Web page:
section-ads_high_impact_1

Drone business is soaring

After launching Drones Plus online in 2013, Mike Thorpe and his co-founder, Marcus Mizzi, decided letting potential buyers touch the merchandise made a lot of sense. After all, with prices soaring toward $15,000, they’d moved from a hobbyist retailer to a serious commercial supplier.

The Las Vegas entrepreneurs opened the company’s first retail store last June on South Decatur Boulevard. And they haven’t looked back.

“We opened the retail part of it for the simple fact that the online store was doing well and we wanted to offer a retail establishment where people can buy drones,” he said. “Unlike most products, the customer needs to be taught how to use it and offering a hands-on experience allows us to offer something our competitors don’t.”

Today, Drones Plus has opened 15 stores across the nation and Canada.

“We took a look at where we were shipping the drones the most and decided to put a footprint in the areas that don’t have a huge competitive marketplace,” Thorpe said. “We’re in eight states now and are project to be in 25 by the end of next year.”

Choosing Las Vegas to debut Drones Plus was an easy decision, Thorpe said.

“Nevada is a very tax friendly state and it’s close to our central distribution hub on the west coast,” he said. “The weather is also really nice.”

Thorpe said many of Drones Plus customers include everyone from hobbyists looking to get into the drone world to realtors and filmmakers.

“Everything’s changed because of drone use,” he said. “Realtors can fly a drone in the sky to get a bird’s eye view of a property they’re trying to sell and even roofers and solar panel installers can get an exact understanding of the roofs on houses without having to spend a ton of extra money.”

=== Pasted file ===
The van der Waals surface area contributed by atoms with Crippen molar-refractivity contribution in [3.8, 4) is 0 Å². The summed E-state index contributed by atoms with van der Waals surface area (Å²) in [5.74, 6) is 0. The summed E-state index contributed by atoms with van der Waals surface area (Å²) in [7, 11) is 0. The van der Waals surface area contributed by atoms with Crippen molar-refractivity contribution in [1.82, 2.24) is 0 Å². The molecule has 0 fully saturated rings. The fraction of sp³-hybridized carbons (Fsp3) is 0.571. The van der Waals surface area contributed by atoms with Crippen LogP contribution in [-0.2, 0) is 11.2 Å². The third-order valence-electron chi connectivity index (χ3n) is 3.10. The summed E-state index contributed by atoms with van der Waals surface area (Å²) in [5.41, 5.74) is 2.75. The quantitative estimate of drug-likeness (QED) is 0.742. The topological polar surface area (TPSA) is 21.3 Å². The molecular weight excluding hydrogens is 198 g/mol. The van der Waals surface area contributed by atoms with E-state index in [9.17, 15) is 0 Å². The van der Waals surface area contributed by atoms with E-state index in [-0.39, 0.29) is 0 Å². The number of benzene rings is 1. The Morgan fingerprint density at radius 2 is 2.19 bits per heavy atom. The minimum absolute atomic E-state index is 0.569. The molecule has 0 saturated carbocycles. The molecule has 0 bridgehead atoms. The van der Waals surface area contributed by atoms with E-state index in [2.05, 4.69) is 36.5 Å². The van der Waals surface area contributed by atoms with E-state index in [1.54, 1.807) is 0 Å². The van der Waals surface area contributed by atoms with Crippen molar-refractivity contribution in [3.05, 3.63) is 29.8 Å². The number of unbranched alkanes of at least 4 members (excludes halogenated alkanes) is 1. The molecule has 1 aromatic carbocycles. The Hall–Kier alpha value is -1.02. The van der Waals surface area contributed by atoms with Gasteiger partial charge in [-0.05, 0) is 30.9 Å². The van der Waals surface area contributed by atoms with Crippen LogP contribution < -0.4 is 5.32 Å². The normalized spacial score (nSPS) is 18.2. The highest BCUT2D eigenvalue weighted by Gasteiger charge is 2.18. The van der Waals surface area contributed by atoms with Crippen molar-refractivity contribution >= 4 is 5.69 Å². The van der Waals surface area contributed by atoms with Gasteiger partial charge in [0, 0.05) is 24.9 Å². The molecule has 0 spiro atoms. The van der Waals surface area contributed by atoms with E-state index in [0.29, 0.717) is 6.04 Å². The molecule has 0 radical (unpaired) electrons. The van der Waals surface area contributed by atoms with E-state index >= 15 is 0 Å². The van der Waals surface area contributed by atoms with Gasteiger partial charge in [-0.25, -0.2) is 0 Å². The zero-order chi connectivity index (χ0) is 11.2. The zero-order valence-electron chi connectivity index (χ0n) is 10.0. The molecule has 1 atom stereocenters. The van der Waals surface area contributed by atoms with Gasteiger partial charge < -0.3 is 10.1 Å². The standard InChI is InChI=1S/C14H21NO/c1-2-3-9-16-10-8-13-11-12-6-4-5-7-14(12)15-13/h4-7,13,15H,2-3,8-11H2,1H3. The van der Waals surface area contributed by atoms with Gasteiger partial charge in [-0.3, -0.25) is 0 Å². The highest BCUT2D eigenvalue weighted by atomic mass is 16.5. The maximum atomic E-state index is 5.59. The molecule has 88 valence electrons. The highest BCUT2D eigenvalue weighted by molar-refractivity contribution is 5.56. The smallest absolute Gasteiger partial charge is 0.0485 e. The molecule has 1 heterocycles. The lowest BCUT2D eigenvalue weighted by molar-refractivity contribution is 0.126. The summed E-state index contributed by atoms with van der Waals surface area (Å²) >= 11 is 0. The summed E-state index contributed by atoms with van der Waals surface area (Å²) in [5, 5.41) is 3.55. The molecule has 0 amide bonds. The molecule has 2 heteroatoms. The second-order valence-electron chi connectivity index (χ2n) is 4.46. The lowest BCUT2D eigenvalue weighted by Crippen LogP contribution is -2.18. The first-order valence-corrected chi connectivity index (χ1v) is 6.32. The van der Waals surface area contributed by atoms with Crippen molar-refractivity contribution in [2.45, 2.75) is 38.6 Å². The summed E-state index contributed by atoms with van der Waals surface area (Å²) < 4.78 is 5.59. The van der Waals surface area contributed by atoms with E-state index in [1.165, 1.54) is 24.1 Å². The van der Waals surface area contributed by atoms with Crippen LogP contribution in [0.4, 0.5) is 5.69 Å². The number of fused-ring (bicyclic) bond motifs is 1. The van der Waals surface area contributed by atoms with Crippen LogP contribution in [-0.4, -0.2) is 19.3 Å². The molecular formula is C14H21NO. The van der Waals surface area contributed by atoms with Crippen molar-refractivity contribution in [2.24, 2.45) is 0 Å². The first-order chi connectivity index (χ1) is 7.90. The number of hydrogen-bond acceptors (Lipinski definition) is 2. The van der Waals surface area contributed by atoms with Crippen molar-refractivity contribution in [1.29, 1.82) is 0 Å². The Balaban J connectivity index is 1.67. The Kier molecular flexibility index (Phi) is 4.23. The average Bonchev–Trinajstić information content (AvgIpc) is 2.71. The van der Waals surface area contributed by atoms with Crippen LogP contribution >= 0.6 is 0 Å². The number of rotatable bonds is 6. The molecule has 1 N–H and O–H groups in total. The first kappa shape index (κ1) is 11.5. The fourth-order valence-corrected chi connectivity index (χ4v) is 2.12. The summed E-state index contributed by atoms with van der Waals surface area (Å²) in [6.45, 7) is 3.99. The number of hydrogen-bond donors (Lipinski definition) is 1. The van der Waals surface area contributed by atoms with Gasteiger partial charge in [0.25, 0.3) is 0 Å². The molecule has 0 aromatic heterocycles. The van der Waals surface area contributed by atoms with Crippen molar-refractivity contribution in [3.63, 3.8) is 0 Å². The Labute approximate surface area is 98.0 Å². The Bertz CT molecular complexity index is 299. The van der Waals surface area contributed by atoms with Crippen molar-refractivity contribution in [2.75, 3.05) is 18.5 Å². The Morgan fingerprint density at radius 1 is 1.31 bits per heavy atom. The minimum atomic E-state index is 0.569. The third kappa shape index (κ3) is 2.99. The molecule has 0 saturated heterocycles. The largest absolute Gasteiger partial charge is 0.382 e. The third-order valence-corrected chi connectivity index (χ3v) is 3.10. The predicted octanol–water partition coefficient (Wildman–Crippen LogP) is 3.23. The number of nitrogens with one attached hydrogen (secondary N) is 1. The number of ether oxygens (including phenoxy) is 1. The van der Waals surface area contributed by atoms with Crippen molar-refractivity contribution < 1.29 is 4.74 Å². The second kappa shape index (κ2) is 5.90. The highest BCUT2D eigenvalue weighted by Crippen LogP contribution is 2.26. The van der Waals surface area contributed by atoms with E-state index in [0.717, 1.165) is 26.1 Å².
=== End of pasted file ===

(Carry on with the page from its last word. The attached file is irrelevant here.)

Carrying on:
The average price of a drone that is equipped with a GPS feature at Drones Plus is $1,000, Thorpe said. They also offer toy drones that start at $29 and are geared toward beginners.

In late-October the Federal Aviation Administration, which is responsible for all aspects of American civil aviation, announced that it will be subjecting non-commercial drones to the same registration and regulation policies as commercially-operated unmanned aircrafts.

“Right now we’re kind of in the wild west od drone use because there’s nothing set in stone, there are just guidelines that have been proposed so nothing is concrete,” Thorpe said. “We not only support the FAA but hope to facilitate their registration process in our major retail markets so people can register their drones at our stores instead of being put through a DMV-type process.”

Thorpe said he’s anticipating that his business, which boasts nearly 55 employees and $10 million in annual sales, will benefit once the FAA puts rules and regulations for drones into place.

“It’s important to make sure that everyone is on the same page so people know what they can and cannot do with their drone,” he said. “From a business perspective, I think once there are solidified rules it will help us sell more drones because people will know what to expect whereas right now they don’t.”

Drones Plus will be spending the next couple of months gearing up for the Christmas season.

“Drones were hot last year and we’re hoping to see our sales increase ten-fold,” Thorpe said. “We sell drones up to $15,000 and we have a good relationship with our suppliers so they’ll have us stocked throughout the season.”

In the future, Thorpe said he is focused on growing the retail side of Drones Plus in an effort to make his business a household name.

“I’d like to maintain our dominance in the marketplace and be known as the go-to place for drones, which we are right now, but we want to be able to do it in a bigger way,” he said. “We’d like to expand throughout the country to allow our footprint and brand to grow and serve the drone needs of all major cities.”

section-ads_high_impact_4
NEWS
ad-315×600
pos-2 — ads_infeed_1
post-4 — ads_infeed_2
high_impact_5